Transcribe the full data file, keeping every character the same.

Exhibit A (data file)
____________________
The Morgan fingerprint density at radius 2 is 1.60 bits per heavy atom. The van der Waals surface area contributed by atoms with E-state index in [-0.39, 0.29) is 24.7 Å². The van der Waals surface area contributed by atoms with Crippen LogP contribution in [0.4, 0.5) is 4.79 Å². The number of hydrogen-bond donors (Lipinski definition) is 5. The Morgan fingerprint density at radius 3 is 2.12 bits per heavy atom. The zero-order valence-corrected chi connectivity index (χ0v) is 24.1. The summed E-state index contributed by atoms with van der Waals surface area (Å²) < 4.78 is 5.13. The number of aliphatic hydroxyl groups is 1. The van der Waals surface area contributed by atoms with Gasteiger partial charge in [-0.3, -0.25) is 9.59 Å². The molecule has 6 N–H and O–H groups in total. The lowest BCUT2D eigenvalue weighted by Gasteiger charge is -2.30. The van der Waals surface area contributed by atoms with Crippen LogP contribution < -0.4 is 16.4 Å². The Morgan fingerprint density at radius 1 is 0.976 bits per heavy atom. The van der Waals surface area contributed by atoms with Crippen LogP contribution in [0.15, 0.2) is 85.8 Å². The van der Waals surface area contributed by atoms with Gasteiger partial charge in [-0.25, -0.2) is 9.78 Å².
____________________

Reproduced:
The Morgan fingerprint density at radius 2 is 1.60 bits per heavy atom. The van der Waals surface area contributed by atoms with E-state index in [-0.39, 0.29) is 24.7 Å². The van der Waals surface area contributed by atoms with Crippen LogP contribution in [0.4, 0.5) is 4.79 Å². The number of hydrogen-bond donors (Lipinski definition) is 5. The Morgan fingerprint density at radius 3 is 2.12 bits per heavy atom. The zero-order valence-corrected chi connectivity index (χ0v) is 24.1. The summed E-state index contributed by atoms with van der Waals surface area (Å²) < 4.78 is 5.13. The number of aliphatic hydroxyl groups is 1. The van der Waals surface area contributed by atoms with Gasteiger partial charge in [-0.3, -0.25) is 9.59 Å². The molecule has 6 N–H and O–H groups in total. The lowest BCUT2D eigenvalue weighted by Gasteiger charge is -2.30. The van der Waals surface area contributed by atoms with Crippen LogP contribution < -0.4 is 16.4 Å². The Morgan fingerprint density at radius 1 is 0.976 bits per heavy atom. The van der Waals surface area contributed by atoms with Crippen LogP contribution in [0.15, 0.2) is 85.8 Å². The van der Waals surface area contributed by atoms with Gasteiger partial charge in [-0.25, -0.2) is 9.78 Å².